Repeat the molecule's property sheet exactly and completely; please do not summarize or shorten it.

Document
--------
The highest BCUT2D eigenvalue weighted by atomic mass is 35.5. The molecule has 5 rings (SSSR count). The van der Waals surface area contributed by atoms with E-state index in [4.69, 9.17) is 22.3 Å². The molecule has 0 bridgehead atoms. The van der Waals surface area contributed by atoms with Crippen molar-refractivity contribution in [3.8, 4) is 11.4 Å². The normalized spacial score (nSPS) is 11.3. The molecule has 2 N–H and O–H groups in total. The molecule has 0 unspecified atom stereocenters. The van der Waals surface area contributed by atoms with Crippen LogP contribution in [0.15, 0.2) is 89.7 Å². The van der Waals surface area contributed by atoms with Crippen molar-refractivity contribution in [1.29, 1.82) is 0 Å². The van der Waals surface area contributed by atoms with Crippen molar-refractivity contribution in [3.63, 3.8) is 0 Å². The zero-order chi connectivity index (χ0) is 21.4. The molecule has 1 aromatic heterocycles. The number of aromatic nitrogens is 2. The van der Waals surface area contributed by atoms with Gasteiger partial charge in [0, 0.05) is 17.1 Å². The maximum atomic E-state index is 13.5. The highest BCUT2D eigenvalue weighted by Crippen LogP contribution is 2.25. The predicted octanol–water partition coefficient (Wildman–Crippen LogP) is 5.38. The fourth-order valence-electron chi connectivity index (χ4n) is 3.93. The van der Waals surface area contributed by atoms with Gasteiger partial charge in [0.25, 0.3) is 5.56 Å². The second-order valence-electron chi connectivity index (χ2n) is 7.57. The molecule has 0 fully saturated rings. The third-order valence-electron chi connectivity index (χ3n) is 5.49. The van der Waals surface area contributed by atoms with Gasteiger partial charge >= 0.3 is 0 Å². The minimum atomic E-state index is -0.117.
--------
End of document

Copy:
The highest BCUT2D eigenvalue weighted by atomic mass is 35.5. The molecule has 5 rings (SSSR count). The van der Waals surface area contributed by atoms with E-state index in [4.69, 9.17) is 22.3 Å². The molecule has 0 bridgehead atoms. The van der Waals surface area contributed by atoms with Crippen molar-refractivity contribution in [3.8, 4) is 11.4 Å². The normalized spacial score (nSPS) is 11.3. The molecule has 2 N–H and O–H groups in total. The molecule has 0 unspecified atom stereocenters. The van der Waals surface area contributed by atoms with Crippen LogP contribution in [0.15, 0.2) is 89.7 Å². The van der Waals surface area contributed by atoms with Crippen molar-refractivity contribution in [1.29, 1.82) is 0 Å². The van der Waals surface area contributed by atoms with Crippen molar-refractivity contribution in [3.63, 3.8) is 0 Å². The zero-order chi connectivity index (χ0) is 21.4. The molecule has 1 aromatic heterocycles. The number of aromatic nitrogens is 2. The van der Waals surface area contributed by atoms with Gasteiger partial charge in [0, 0.05) is 17.1 Å². The maximum atomic E-state index is 13.5. The highest BCUT2D eigenvalue weighted by Crippen LogP contribution is 2.25. The predicted octanol–water partition coefficient (Wildman–Crippen LogP) is 5.38. The fourth-order valence-electron chi connectivity index (χ4n) is 3.93. The van der Waals surface area contributed by atoms with Gasteiger partial charge in [0.25, 0.3) is 5.56 Å². The second-order valence-electron chi connectivity index (χ2n) is 7.57. The molecule has 0 fully saturated rings. The third-order valence-electron chi connectivity index (χ3n) is 5.49. The van der Waals surface area contributed by atoms with Gasteiger partial charge >= 0.3 is 0 Å². The minimum atomic E-state index is -0.117.